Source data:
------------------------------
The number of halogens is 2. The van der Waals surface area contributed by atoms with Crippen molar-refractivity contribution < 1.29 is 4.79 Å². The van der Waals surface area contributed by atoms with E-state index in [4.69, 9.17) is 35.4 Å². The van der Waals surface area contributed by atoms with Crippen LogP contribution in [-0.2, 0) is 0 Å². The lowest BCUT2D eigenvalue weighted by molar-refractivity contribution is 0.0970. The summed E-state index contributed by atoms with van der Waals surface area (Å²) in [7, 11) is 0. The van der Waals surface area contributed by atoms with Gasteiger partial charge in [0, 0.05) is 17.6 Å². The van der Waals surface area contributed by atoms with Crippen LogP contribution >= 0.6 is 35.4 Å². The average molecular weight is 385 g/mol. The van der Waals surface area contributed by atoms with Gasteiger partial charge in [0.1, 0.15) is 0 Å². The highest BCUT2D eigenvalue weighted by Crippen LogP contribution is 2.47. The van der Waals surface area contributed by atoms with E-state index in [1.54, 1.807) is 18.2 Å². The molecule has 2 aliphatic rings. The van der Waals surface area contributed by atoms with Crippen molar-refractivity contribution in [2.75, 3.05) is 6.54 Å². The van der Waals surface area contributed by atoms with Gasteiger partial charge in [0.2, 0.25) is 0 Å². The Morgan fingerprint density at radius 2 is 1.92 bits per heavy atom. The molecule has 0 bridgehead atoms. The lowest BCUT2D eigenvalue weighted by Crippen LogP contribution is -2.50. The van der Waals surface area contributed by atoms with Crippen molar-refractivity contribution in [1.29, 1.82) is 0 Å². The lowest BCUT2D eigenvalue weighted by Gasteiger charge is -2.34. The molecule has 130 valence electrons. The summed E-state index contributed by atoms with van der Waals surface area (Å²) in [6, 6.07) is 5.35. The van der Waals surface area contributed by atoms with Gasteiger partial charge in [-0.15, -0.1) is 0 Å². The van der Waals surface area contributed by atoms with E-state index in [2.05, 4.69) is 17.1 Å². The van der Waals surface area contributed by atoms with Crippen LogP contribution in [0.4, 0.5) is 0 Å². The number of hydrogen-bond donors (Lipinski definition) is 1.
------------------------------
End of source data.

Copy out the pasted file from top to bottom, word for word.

The number of halogens is 2. The van der Waals surface area contributed by atoms with Crippen molar-refractivity contribution < 1.29 is 4.79 Å². The van der Waals surface area contributed by atoms with E-state index in [4.69, 9.17) is 35.4 Å². The van der Waals surface area contributed by atoms with Crippen LogP contribution in [-0.2, 0) is 0 Å². The lowest BCUT2D eigenvalue weighted by molar-refractivity contribution is 0.0970. The summed E-state index contributed by atoms with van der Waals surface area (Å²) in [7, 11) is 0. The van der Waals surface area contributed by atoms with Gasteiger partial charge in [0, 0.05) is 17.6 Å². The van der Waals surface area contributed by atoms with Crippen LogP contribution >= 0.6 is 35.4 Å². The average molecular weight is 385 g/mol. The van der Waals surface area contributed by atoms with Gasteiger partial charge in [0.1, 0.15) is 0 Å². The highest BCUT2D eigenvalue weighted by Crippen LogP contribution is 2.47. The van der Waals surface area contributed by atoms with E-state index in [1.54, 1.807) is 18.2 Å². The molecule has 2 aliphatic rings. The van der Waals surface area contributed by atoms with Crippen molar-refractivity contribution in [2.75, 3.05) is 6.54 Å². The van der Waals surface area contributed by atoms with Gasteiger partial charge in [0.2, 0.25) is 0 Å². The Morgan fingerprint density at radius 2 is 1.92 bits per heavy atom. The molecule has 0 bridgehead atoms. The lowest BCUT2D eigenvalue weighted by Crippen LogP contribution is -2.50. The van der Waals surface area contributed by atoms with Crippen molar-refractivity contribution in [1.29, 1.82) is 0 Å². The lowest BCUT2D eigenvalue weighted by Gasteiger charge is -2.34. The molecule has 130 valence electrons. The summed E-state index contributed by atoms with van der Waals surface area (Å²) in [6, 6.07) is 5.35. The van der Waals surface area contributed by atoms with Gasteiger partial charge in [-0.15, -0.1) is 0 Å². The van der Waals surface area contributed by atoms with E-state index in [2.05, 4.69) is 17.1 Å². The van der Waals surface area contributed by atoms with Crippen LogP contribution in [0.4, 0.5) is 0 Å². The number of hydrogen-bond donors (Lipinski definition) is 1.